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A BRAZILIAN BOY SAYS THANKS


Max Lucado tells about living as an American in Brazil. One day, as he was walking along the street on his way to the University to teach a class, he felt a tug on his pants leg. Turning around, he saw a little boy about 5 or 6 years old with dark beady eyes and a dirty little face. The little boy looked up at the big American and said, "Bread, Sir."


He was a little beggar boy and Lucado said, "There are always little beggar boys in the streets of Brazil. Usually I turn away from them because there are so many and you can’t feed them all. But there was something so compelling about this little boy that I couldn’t turn away. So, taking his hand, I said, `Come with me’ and I took him into a coffee shop." Max told the owner, "I’ll have a cup of coffee and give the boy a piece of pastry…whatever he wants."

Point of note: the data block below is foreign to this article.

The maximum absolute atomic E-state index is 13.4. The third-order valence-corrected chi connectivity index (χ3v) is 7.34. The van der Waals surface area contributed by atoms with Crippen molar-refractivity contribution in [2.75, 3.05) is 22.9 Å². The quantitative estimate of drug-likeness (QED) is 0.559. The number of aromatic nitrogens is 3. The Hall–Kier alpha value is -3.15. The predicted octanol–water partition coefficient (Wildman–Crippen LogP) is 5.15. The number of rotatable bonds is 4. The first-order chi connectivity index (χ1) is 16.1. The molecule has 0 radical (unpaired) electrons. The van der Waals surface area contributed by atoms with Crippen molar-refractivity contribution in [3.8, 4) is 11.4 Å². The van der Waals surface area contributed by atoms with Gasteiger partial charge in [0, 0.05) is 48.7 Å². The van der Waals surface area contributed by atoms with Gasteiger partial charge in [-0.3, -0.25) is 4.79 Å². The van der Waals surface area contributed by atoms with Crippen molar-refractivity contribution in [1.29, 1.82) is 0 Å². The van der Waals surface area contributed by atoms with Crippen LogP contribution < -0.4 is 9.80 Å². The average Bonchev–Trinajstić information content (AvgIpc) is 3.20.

Since the coffee counter was at the other end of the store, Max walked on and got a cup of coffee, forgetting about the little boy because beggar boys usually get the bread and then run back out into the street and disappear.


But this one didn’t. After he got his pastry, he went over to the big American and just stood there until Lucado felt his staring eyes. Lucado said, "I turned and looked at him. Standing up, his eyes just about hit my belt buckle. Then slowly his eyes came up until they met mine. The little boy, holding his pastry in one hand, looked up and said, ‘Thank you, sir. Thank you very much.’”


Lucado said, "I was so touched by the boy’s thanks that I would have bought him the store. I sat there for another 30 minutes, late for my class, just thinking about a little beggar boy who came back and said, `Thank you.’"


SOURCE: Max Lucado. Citation: Quoted by Steve Shepherd in "Thanksgiving" on www.sermoncentral.com.

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